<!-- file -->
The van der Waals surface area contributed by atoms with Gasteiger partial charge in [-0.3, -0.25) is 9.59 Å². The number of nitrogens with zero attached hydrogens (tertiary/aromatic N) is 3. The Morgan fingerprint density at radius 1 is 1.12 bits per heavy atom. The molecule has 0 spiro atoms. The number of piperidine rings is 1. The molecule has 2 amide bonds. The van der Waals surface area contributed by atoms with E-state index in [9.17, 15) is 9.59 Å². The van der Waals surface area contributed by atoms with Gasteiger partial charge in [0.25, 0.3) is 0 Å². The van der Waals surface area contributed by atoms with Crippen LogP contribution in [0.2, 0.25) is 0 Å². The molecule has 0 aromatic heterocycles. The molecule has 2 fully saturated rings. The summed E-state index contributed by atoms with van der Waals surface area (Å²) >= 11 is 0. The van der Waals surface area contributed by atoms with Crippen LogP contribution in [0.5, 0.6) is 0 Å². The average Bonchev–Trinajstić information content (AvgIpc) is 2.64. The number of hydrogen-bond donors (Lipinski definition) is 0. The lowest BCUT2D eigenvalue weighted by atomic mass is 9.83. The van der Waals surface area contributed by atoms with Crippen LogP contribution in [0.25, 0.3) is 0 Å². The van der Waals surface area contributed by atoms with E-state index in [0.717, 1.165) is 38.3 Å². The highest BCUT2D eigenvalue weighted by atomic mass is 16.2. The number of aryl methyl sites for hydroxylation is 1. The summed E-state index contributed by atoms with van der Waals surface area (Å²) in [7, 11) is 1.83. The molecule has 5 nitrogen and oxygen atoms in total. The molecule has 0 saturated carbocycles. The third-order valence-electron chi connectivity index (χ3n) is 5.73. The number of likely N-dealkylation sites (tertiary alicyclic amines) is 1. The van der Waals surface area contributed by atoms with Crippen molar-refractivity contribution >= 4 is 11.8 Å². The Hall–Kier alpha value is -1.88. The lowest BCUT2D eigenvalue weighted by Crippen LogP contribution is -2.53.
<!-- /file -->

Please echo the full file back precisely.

The van der Waals surface area contributed by atoms with Gasteiger partial charge in [-0.3, -0.25) is 9.59 Å². The number of nitrogens with zero attached hydrogens (tertiary/aromatic N) is 3. The Morgan fingerprint density at radius 1 is 1.12 bits per heavy atom. The molecule has 0 spiro atoms. The number of piperidine rings is 1. The molecule has 2 amide bonds. The van der Waals surface area contributed by atoms with E-state index in [9.17, 15) is 9.59 Å². The van der Waals surface area contributed by atoms with Gasteiger partial charge in [0.25, 0.3) is 0 Å². The van der Waals surface area contributed by atoms with Crippen LogP contribution in [0.2, 0.25) is 0 Å². The molecule has 0 aromatic heterocycles. The molecule has 2 fully saturated rings. The summed E-state index contributed by atoms with van der Waals surface area (Å²) >= 11 is 0. The van der Waals surface area contributed by atoms with Crippen LogP contribution in [0.5, 0.6) is 0 Å². The average Bonchev–Trinajstić information content (AvgIpc) is 2.64. The number of hydrogen-bond donors (Lipinski definition) is 0. The lowest BCUT2D eigenvalue weighted by atomic mass is 9.83. The van der Waals surface area contributed by atoms with Crippen LogP contribution in [0.25, 0.3) is 0 Å². The van der Waals surface area contributed by atoms with E-state index in [0.717, 1.165) is 38.3 Å². The highest BCUT2D eigenvalue weighted by atomic mass is 16.2. The number of aryl methyl sites for hydroxylation is 1. The summed E-state index contributed by atoms with van der Waals surface area (Å²) in [7, 11) is 1.83. The molecule has 5 nitrogen and oxygen atoms in total. The molecule has 0 saturated carbocycles. The third-order valence-electron chi connectivity index (χ3n) is 5.73. The number of likely N-dealkylation sites (tertiary alicyclic amines) is 1. The van der Waals surface area contributed by atoms with Crippen molar-refractivity contribution >= 4 is 11.8 Å². The Hall–Kier alpha value is -1.88. The lowest BCUT2D eigenvalue weighted by Crippen LogP contribution is -2.53.